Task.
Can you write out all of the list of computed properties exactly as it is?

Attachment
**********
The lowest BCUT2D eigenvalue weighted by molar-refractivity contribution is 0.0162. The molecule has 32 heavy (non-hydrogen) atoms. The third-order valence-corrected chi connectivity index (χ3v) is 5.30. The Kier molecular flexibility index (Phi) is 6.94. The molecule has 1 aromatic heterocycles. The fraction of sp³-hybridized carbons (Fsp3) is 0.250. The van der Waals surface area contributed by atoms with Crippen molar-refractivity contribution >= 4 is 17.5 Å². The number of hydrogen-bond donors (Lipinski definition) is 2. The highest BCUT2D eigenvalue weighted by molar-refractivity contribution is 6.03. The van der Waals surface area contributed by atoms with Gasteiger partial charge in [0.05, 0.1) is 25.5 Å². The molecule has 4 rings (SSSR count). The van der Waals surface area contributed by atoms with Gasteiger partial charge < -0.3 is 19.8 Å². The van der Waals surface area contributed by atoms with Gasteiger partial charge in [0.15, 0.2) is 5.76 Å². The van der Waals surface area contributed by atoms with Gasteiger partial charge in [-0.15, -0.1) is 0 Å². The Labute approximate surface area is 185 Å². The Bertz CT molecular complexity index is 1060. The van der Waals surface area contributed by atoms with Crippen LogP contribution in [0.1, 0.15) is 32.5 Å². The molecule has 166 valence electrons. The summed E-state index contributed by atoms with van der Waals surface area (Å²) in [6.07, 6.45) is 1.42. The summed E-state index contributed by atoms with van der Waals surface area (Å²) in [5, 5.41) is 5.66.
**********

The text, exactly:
The lowest BCUT2D eigenvalue weighted by molar-refractivity contribution is 0.0162. The molecule has 32 heavy (non-hydrogen) atoms. The third-order valence-corrected chi connectivity index (χ3v) is 5.30. The Kier molecular flexibility index (Phi) is 6.94. The molecule has 1 aromatic heterocycles. The fraction of sp³-hybridized carbons (Fsp3) is 0.250. The van der Waals surface area contributed by atoms with Crippen molar-refractivity contribution >= 4 is 17.5 Å². The number of hydrogen-bond donors (Lipinski definition) is 2. The highest BCUT2D eigenvalue weighted by molar-refractivity contribution is 6.03. The van der Waals surface area contributed by atoms with Gasteiger partial charge in [0.05, 0.1) is 25.5 Å². The molecule has 4 rings (SSSR count). The van der Waals surface area contributed by atoms with Gasteiger partial charge < -0.3 is 19.8 Å². The van der Waals surface area contributed by atoms with Gasteiger partial charge in [0.15, 0.2) is 5.76 Å². The van der Waals surface area contributed by atoms with Gasteiger partial charge in [-0.15, -0.1) is 0 Å². The Labute approximate surface area is 185 Å². The Bertz CT molecular complexity index is 1060. The van der Waals surface area contributed by atoms with Crippen LogP contribution in [0.1, 0.15) is 32.5 Å². The molecule has 166 valence electrons. The summed E-state index contributed by atoms with van der Waals surface area (Å²) in [6.07, 6.45) is 1.42. The summed E-state index contributed by atoms with van der Waals surface area (Å²) in [5, 5.41) is 5.66.